As Jodie Comer prepares for her first major Hollywood release – sci-fi blockbuster Free Guy – British Vogue features director Giles Hattersley meets a woman with the world at her feet.
For aspiring actors outside the M25, Jodie Comer’s rise to fame is the most exciting Tinseltown invasion since noted Brummie Julie Walters stormed the 1984 Oscars with Educating Rita. The past 12 months have shown how unstoppable the 26-year-old Liverpudlian is: she scored an Emmy and a BAFTA for her role as the charismatic televisual sociopath Villanelle in Killing Eve, and has a feverish millennial fan base backing her.
Comer was discovered, quite by accident, at age 12, when she read a dramatic monologue about the Hillsborough tragedy at a local theatre festival, and was cast in her first professional job not long after – a BBC Radio 4 play that paid £200. She has worked solidly ever since, whether on television or at Tesco in-between jobs, building a career without drama school or industry contacts (her father Jimmy is a sports massage therapist at Everton FC, her mother Donna works for Merseytravel).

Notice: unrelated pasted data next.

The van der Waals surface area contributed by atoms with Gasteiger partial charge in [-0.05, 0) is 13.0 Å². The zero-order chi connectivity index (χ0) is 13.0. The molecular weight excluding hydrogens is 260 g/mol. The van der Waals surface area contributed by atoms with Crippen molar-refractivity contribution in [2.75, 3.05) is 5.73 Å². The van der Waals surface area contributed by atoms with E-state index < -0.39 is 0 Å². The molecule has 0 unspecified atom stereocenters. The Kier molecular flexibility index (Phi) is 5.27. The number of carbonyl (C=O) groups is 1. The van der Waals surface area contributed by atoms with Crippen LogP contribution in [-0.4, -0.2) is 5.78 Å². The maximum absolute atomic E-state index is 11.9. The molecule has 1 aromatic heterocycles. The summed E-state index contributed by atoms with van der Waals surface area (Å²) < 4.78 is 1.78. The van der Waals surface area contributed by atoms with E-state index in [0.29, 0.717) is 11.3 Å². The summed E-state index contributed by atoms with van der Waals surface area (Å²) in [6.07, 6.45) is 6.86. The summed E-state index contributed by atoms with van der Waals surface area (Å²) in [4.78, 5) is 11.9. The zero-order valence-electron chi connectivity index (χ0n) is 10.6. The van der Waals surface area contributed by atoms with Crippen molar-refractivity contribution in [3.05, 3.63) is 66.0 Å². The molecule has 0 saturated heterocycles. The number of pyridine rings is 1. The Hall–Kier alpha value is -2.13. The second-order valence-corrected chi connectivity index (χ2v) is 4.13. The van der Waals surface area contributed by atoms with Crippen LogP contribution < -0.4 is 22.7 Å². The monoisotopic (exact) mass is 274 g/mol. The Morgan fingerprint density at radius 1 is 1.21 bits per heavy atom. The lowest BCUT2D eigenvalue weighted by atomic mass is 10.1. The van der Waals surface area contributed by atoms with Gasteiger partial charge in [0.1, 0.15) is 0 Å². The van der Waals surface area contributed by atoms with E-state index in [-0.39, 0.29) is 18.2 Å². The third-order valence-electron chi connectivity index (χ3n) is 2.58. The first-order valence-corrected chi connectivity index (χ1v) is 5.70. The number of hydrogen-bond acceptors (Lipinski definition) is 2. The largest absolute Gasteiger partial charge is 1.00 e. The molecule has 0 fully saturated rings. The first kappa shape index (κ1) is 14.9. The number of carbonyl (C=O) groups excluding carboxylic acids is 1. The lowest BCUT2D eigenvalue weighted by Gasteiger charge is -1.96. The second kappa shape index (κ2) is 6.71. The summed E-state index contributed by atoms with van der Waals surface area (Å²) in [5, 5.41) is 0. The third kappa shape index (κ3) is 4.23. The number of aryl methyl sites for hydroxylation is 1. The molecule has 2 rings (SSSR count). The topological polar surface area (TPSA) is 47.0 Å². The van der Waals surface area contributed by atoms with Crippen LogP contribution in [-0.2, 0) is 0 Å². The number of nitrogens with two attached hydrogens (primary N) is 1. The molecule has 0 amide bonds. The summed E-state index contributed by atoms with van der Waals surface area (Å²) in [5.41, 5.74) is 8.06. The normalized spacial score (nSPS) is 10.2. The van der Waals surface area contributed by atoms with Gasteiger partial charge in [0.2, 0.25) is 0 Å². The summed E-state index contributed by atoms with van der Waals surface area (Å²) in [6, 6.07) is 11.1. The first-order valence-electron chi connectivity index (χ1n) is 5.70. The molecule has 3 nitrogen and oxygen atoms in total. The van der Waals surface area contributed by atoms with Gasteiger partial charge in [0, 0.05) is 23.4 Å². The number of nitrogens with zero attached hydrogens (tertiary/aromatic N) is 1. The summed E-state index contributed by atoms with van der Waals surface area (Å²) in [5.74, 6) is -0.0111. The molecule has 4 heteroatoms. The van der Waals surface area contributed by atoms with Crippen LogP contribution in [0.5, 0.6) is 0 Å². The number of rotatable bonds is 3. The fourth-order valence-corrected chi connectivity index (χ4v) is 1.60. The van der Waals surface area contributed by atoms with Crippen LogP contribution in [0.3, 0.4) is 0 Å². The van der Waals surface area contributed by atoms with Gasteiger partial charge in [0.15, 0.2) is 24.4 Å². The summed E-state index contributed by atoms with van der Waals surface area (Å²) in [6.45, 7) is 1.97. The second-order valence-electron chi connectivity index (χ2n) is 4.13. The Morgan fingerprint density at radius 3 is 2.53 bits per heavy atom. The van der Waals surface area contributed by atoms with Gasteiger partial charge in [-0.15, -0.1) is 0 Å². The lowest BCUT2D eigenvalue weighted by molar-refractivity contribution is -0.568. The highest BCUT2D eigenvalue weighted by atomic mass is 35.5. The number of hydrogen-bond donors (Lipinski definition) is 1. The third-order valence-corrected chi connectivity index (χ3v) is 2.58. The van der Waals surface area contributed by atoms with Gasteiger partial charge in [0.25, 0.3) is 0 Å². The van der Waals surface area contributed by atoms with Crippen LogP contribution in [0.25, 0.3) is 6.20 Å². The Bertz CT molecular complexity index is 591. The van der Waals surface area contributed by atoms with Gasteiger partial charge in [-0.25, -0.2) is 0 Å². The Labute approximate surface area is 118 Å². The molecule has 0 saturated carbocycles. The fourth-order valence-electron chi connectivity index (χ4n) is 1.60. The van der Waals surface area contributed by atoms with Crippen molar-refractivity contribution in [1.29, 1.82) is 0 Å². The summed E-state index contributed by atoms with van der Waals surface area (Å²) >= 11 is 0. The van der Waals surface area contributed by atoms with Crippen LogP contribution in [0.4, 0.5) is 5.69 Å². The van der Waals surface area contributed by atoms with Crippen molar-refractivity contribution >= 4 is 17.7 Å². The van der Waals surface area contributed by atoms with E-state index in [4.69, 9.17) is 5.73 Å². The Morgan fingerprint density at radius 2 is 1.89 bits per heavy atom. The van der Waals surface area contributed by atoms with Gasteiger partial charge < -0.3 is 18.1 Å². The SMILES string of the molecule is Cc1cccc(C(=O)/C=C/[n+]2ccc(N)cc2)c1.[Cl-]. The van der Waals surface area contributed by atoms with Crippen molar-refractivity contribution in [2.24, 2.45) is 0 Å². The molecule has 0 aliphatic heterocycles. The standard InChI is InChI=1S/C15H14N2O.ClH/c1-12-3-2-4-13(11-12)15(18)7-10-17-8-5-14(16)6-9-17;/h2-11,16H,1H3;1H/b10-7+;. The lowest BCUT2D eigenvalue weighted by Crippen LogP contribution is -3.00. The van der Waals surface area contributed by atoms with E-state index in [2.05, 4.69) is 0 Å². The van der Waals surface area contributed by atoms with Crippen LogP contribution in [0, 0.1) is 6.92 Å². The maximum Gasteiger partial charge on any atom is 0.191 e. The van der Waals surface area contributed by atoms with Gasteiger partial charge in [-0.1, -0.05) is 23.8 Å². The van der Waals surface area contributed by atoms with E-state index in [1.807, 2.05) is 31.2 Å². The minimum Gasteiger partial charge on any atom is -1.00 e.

Well, almost solidly. “I remember there was a year where I didn’t work for eight or nine months,” Comer tells British Vogue. “You get up in the morning, get yourself ready, get to the train station, two-hour train, get to your audition, you’re in there for 10 minutes, and then you’re coming all the way back home. Sometimes I was doing it three times a week. What I realised, the more that I wasn’t working, was that I stunk of desperation, basically. It became: ‘I need the job.’ And then you go into auditions and they can smell it.”
She has since found her niche playing small-screen dynamos lacking empathy – from My Mad Fat Diary’s resident mean girl, Chloe, to Kate, the notorious other woman in Dr Foster. And of course, Villanelle in Killing Eve. What can we expect from season three? Will we get more glimpses into the assassin’s past? “We kind of delve into it a little bit,” she confirms. “The audience love what they love about her, but it’s been nice to show a different side to that. Maybe a little bit of vulnerability.”